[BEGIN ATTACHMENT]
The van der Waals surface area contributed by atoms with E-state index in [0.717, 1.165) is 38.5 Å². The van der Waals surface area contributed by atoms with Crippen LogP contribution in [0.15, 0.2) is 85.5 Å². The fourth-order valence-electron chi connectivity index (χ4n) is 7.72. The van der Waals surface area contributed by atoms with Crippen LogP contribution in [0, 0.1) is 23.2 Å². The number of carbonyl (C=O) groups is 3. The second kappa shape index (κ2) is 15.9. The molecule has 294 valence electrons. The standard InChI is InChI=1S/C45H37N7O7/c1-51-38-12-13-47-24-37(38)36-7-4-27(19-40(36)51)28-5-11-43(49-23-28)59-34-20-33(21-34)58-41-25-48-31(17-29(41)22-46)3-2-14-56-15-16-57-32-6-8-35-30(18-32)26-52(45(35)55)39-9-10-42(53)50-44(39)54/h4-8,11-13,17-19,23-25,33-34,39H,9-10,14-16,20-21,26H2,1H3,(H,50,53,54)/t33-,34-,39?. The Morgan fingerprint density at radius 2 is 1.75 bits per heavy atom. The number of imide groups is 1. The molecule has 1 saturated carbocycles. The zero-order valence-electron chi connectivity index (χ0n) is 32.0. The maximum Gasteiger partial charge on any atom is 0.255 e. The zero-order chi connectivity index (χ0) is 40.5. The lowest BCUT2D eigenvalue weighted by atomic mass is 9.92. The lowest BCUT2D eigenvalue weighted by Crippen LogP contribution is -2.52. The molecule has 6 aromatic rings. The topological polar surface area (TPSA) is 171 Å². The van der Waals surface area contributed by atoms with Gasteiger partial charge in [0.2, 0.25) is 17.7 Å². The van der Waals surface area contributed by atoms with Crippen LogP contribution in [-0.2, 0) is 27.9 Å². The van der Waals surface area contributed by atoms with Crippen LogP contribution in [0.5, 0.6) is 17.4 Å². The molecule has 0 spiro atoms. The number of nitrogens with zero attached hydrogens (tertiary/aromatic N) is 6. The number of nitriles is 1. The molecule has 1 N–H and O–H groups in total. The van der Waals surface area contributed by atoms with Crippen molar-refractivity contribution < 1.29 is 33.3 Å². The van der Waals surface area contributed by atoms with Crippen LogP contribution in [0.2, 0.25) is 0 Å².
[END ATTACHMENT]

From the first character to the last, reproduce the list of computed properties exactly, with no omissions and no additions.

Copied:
The van der Waals surface area contributed by atoms with E-state index in [0.717, 1.165) is 38.5 Å². The van der Waals surface area contributed by atoms with Crippen LogP contribution in [0.15, 0.2) is 85.5 Å². The fourth-order valence-electron chi connectivity index (χ4n) is 7.72. The van der Waals surface area contributed by atoms with Crippen LogP contribution in [0, 0.1) is 23.2 Å². The number of carbonyl (C=O) groups is 3. The second kappa shape index (κ2) is 15.9. The molecule has 294 valence electrons. The standard InChI is InChI=1S/C45H37N7O7/c1-51-38-12-13-47-24-37(38)36-7-4-27(19-40(36)51)28-5-11-43(49-23-28)59-34-20-33(21-34)58-41-25-48-31(17-29(41)22-46)3-2-14-56-15-16-57-32-6-8-35-30(18-32)26-52(45(35)55)39-9-10-42(53)50-44(39)54/h4-8,11-13,17-19,23-25,33-34,39H,9-10,14-16,20-21,26H2,1H3,(H,50,53,54)/t33-,34-,39?. The Morgan fingerprint density at radius 2 is 1.75 bits per heavy atom. The number of imide groups is 1. The molecule has 1 saturated carbocycles. The zero-order valence-electron chi connectivity index (χ0n) is 32.0. The maximum Gasteiger partial charge on any atom is 0.255 e. The zero-order chi connectivity index (χ0) is 40.5. The lowest BCUT2D eigenvalue weighted by atomic mass is 9.92. The lowest BCUT2D eigenvalue weighted by Crippen LogP contribution is -2.52. The molecule has 6 aromatic rings. The topological polar surface area (TPSA) is 171 Å². The van der Waals surface area contributed by atoms with Gasteiger partial charge in [0.2, 0.25) is 17.7 Å². The van der Waals surface area contributed by atoms with Crippen LogP contribution in [-0.2, 0) is 27.9 Å². The van der Waals surface area contributed by atoms with Crippen LogP contribution in [0.5, 0.6) is 17.4 Å². The molecule has 0 spiro atoms. The number of nitrogens with zero attached hydrogens (tertiary/aromatic N) is 6. The number of nitriles is 1. The molecule has 1 N–H and O–H groups in total. The van der Waals surface area contributed by atoms with Crippen molar-refractivity contribution < 1.29 is 33.3 Å². The van der Waals surface area contributed by atoms with Crippen LogP contribution in [0.2, 0.25) is 0 Å².